The following year, in 1966, revenues shot up to $25.3 million and an additional 7,000 customers were connected to Cascade's service, exceeding the projections the corporation set the previous year. By now, Cascade served over 46,000 customers located in 67 Washington and Oregon communities, enough of a presence to rank the corporation as the fourth largest natural gas distributor in the northwest. Cascade continued to court residential customers by offering an "all gas rate" to those households using natural gas in space heating, water heating, and one other appliance. This offer encouraged greater natural gas usage by both new and existing customers, enabling Cascade to realize gains in revenues without necessarily having to increase its customer base. Although a shortage of new customers was not an immediate concern of Cascade's, when the population boom did subside, and Cascade was no longer able to rely on a robust influx of new residents, greater usage by existing customers would continue to invigorate revenues. By the end of 1966, 25 percent of Cascade's residential customers qualified for the all gas rate and nearly 17 percent used natural gas for more than two appliances.
While strides were being made in Cascade's residential business, its industrial segment, which still accounted for over half of the corporation's revenues, was experiencing difficulties resulting from the divestiture of El Paso Natural's Pacific Northwest Pipeline Co. By 1967, this situation had created delays in the supply of natural gas from Canada and, consequently, Cascade was forced to switch its industrial users to an interruptible supply of natural gas in order to provide a consistent supply of fuel to its residential and commercial users. Revenues were negatively affected by the drop in industrial usage, but two years earlier Cascade had anticipated such problems might occur and continued to invest in the exploration of supplementary sources of natural gas to mitigate any further losses incurred from a vacillating supply. In addition to the money spent on natural gas development and the expansion of its distribution system, which totaled approximately $15 million since the purchase of Garfield Gas, Cascade had also diversified into mineral processing and mineral exploration by this time. The corporation held a substantial interest in a pilot plant involved in the extraction of magnesium and other commercial chemicals from olivine--a mineral found in abundance near Cascade's service area in northwestern Washington--and had been granted mineral permits providing access to over 4,000 acres of land in northeastern Washington.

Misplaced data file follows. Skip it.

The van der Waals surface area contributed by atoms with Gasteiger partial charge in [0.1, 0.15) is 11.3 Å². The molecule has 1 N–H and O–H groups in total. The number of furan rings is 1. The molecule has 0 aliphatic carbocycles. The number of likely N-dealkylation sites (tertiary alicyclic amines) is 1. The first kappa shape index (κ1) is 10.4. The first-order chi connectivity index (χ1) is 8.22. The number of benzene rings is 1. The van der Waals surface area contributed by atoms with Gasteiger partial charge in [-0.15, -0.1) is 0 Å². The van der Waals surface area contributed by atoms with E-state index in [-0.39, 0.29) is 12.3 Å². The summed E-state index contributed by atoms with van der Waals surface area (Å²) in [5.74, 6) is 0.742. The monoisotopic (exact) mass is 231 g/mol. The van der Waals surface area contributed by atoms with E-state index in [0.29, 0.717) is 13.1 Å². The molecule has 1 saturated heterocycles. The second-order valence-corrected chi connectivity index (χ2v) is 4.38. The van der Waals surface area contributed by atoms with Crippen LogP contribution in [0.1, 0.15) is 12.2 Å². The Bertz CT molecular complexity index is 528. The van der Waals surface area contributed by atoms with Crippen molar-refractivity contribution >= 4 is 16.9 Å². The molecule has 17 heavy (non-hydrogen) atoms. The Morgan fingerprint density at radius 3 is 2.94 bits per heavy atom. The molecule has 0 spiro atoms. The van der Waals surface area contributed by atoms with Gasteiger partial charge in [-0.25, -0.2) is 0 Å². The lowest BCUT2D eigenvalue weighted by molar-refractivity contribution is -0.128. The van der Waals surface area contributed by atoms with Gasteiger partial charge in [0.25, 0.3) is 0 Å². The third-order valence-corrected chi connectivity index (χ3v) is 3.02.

Since the acquisition of Oregon Natural Gas Co. in 1959, Cascade had grown at an enviable pace, nearly tripling the number of customers it served. In order to meet the demand of this growing clientele, which numbered 56,000 by 1968, Cascade spent a considerable amount of money to construct additional facilities and broaden its distribution network to service the 70 communities in Washington and Oregon that composed the corporation's territory. The majority of these capital expenditures had been financed through loans and, consequently, Cascade had accrued a large debt by the end of the 1960s. When the population boom in the Pacific Northwest began to wane by the end of the decade, the debt borne by the corporation started to chip away at its earnings, and Cascade started to look for a way to ameliorate its financial position. By 1971, it became apparent that the only way to augment Cascade's revenues was to increase its rates. The increase in rates, the first increase to raise the corporation's rate of return since 1958, lifted the corporation's revenues by $5.5 million, enabling Cascade to sufficiently service its debt for the present time and fund additional capital expenditures.